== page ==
No abstract text is available yet for this article.
February 8, 2018: Chemosphere
https://www.readbyqxmd.com/read/29429152/mass-spectrometry-based-screening-platform-reveals-orco-interactome-in-drosophila-melanogaster
#17
Kate E Yu, Do-Hyoung Kim, Yong-In Kim, Walton D Jones, J Eugene Lee
Animals use their odorant receptors to receive chemical information from the environment. Insect odorant receptors differ from the G protein-coupled odorant receptors in vertebrates and nematodes, and very little is known about their protein-protein interactions. Here, we introduce a mass spectrometric platform designed for the large-scale analysis of insect odorant receptor protein-protein interactions. Using this platform, we obtained the first Orco interactome from Drosophila melanogaster. From a total of 1,186 identified proteins, we narrowed the interaction candidates to 226, of which only two-thirds have been named...
February 12, 2018: Molecules and Cells
https://www.readbyqxmd.com/read/29427506/anatomical-characterization-of-pdf-tri-neurons-and-peptidergic-neurons-associated-with-eclosion-behavior-in-drosophila
#18
Mareike Selcho, Barbara Mühlbauer, Ronja Hensgen, Sakiko Shiga, Christian Wegener, Kouji Yasuyama
The peptidergic PDF-Tri neurons are a group of non-clock neurons that appear transiently around the time of adult ecdysis (=eclosion) in the fruit fly Drosophila melanogaster. This specific developmental pattern points to a function of these neurons in eclosion or other processes that are active around pupal-adult transition. This article is protected by copyright. All rights reserved.
February 10, 2018: Journal of Comparative Neurology
https://www.readbyqxmd.com/read/29426878/effect-of-genetic-architecture-on-the-prediction-accuracy-of-quantitative-traits-in-samples-of-unrelated-individuals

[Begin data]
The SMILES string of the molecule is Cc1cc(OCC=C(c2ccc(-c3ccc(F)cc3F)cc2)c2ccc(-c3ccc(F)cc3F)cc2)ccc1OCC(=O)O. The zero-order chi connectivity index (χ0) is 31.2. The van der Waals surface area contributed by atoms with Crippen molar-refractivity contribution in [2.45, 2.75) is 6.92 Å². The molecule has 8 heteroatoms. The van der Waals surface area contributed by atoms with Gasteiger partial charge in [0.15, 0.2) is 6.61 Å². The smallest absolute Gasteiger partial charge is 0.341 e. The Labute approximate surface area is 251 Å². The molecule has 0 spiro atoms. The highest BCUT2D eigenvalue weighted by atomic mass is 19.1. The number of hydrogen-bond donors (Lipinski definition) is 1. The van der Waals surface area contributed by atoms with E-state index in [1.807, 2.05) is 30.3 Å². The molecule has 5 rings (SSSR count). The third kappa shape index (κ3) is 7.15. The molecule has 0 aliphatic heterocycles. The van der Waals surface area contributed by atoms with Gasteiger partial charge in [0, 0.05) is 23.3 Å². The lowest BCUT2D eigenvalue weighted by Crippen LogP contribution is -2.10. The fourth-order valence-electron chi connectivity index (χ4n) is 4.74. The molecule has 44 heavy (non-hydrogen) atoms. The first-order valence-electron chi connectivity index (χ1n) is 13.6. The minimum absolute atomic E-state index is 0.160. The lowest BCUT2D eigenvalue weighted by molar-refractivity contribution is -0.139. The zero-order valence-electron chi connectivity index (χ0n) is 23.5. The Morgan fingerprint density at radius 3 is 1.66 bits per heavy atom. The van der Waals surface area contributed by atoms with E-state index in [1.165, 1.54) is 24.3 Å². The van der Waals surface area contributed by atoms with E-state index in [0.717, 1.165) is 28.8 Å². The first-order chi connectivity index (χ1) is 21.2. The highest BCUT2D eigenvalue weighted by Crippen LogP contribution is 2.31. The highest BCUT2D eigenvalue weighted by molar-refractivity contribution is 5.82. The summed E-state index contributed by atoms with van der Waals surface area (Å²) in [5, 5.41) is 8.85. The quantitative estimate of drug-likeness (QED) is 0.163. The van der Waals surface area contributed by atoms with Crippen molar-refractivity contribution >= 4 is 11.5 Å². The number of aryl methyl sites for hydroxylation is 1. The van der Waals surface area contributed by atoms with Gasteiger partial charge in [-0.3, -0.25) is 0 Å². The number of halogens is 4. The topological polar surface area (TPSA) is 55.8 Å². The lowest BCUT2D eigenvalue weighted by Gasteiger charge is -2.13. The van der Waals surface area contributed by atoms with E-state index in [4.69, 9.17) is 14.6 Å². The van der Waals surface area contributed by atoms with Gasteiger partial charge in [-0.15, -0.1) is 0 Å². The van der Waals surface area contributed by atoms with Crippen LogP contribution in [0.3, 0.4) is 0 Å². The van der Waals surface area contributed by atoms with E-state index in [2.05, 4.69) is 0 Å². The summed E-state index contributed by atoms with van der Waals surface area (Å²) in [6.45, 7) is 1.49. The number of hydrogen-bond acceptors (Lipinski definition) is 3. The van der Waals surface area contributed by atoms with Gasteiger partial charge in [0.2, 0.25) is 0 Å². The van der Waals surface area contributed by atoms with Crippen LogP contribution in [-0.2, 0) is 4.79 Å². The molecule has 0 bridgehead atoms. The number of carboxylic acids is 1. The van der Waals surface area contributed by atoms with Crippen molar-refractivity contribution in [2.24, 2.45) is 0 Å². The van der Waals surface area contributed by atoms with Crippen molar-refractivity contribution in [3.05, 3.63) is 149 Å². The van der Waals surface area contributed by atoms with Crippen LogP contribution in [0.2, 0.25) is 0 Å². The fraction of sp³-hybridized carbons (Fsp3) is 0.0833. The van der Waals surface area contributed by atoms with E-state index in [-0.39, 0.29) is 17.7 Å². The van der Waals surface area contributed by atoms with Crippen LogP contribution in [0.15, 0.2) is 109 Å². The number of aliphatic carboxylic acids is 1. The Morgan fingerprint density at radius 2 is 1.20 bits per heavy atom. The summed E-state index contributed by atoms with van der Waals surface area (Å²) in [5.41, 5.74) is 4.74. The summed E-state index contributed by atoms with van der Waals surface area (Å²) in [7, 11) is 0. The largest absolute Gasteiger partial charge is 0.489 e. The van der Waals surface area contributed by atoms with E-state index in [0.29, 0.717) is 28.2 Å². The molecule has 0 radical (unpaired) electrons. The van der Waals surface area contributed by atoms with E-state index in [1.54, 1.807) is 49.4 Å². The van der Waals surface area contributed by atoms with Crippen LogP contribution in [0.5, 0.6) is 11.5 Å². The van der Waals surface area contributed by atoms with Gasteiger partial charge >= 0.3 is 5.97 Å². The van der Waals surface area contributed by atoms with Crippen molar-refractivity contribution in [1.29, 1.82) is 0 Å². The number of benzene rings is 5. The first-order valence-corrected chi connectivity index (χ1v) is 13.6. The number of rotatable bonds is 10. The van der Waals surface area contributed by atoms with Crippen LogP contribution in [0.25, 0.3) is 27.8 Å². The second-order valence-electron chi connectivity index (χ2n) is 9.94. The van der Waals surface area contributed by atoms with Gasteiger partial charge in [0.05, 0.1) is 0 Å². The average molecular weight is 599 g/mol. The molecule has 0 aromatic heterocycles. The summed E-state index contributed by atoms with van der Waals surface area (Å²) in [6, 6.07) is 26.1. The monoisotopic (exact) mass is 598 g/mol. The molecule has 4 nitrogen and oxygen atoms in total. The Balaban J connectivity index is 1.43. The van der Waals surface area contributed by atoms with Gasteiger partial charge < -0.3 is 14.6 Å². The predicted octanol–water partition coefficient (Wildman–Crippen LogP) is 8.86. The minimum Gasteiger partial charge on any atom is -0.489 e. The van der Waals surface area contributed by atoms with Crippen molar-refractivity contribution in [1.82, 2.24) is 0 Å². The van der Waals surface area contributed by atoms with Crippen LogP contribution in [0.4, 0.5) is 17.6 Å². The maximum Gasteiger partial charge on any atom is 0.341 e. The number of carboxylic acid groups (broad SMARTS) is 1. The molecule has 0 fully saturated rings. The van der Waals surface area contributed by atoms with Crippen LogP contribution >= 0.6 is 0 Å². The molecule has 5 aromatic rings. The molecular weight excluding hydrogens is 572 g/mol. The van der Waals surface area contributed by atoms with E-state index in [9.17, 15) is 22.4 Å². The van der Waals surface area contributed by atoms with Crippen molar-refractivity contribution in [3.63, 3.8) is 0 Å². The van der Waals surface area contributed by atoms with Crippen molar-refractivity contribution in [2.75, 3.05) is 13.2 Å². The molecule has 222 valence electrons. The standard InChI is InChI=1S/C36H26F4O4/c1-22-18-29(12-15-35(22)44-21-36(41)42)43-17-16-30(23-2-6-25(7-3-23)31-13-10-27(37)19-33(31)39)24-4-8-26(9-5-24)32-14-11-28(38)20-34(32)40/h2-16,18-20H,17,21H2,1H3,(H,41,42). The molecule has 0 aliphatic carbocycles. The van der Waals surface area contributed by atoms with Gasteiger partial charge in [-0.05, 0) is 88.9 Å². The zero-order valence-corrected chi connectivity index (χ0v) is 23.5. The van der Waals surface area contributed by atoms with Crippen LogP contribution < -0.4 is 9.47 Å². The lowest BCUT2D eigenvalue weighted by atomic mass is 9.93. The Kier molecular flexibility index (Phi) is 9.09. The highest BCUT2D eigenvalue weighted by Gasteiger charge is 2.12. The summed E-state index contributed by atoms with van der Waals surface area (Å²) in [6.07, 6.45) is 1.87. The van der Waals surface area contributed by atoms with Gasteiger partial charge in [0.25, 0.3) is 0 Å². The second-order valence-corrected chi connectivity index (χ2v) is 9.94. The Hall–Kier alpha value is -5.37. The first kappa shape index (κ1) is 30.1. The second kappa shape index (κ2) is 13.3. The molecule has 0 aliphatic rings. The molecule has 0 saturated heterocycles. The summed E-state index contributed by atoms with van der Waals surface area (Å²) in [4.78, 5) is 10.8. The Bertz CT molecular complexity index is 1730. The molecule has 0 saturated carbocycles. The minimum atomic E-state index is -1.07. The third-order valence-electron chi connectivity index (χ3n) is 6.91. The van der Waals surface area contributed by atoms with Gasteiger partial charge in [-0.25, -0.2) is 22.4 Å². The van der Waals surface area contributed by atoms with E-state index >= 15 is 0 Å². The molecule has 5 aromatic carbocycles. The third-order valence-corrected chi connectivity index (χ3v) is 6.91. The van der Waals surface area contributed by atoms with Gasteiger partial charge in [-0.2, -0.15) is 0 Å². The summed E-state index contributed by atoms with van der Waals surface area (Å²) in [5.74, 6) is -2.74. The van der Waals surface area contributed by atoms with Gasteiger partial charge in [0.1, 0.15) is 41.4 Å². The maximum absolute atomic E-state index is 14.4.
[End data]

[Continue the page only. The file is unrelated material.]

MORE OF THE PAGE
#19
Fabio Morgante, Wen Huang, Christian Maltecca, Trudy F C Mackay
Predicting complex phenotypes from genomic data is a fundamental aim of animal and plant breeding, where we wish to predict genetic merits of selection candidates; and of human genetics, where we wish to predict disease risk. While genomic prediction models work well with populations of related individuals and high linkage disequilibrium (LD) (e.g., livestock), comparable models perform poorly for populations of unrelated individuals and low LD (e.g., humans). We hypothesized that low prediction accuracies in the latter situation may occur when the genetics architecture of the trait departs from the infinitesimal and additive architecture assumed by most prediction models...
February 10, 2018: Heredity
https://www.readbyqxmd.com/read/29425337/self-assembly-of-fus-through-its-low-complexity-domain-contributes-to-neurodegeneration
#20
Taisei Matsumoto, Koji Matsukawa, Naruaki Watanabe, Yuya Kishino, Hayato Kunugi, Ryoko Ihara, Tomoko Wakabayashi, Tadafumi Hashimoto, Takeshi Iwatsubo
Aggregation of fused in sarcoma (FUS) protein, and mutations in FUS gene, are causative to a range of neurodegenerative disorders including amyotrophic lateral sclerosis (ALS) and frontotemporal dementia. To gain insights into the molecular mechanism whereby FUS causes neurodegeneration, we generated transgenic Drosophila melanogaster overexpressing human FUS in the photoreceptor neurons, which exhibited mild retinal degeneration. Expression of familial ALS-mutant FUS aggravated the degeneration, which was associated with an increase in cytoplasmic localization of FUS...
February 7, 2018: Human Molecular Genetics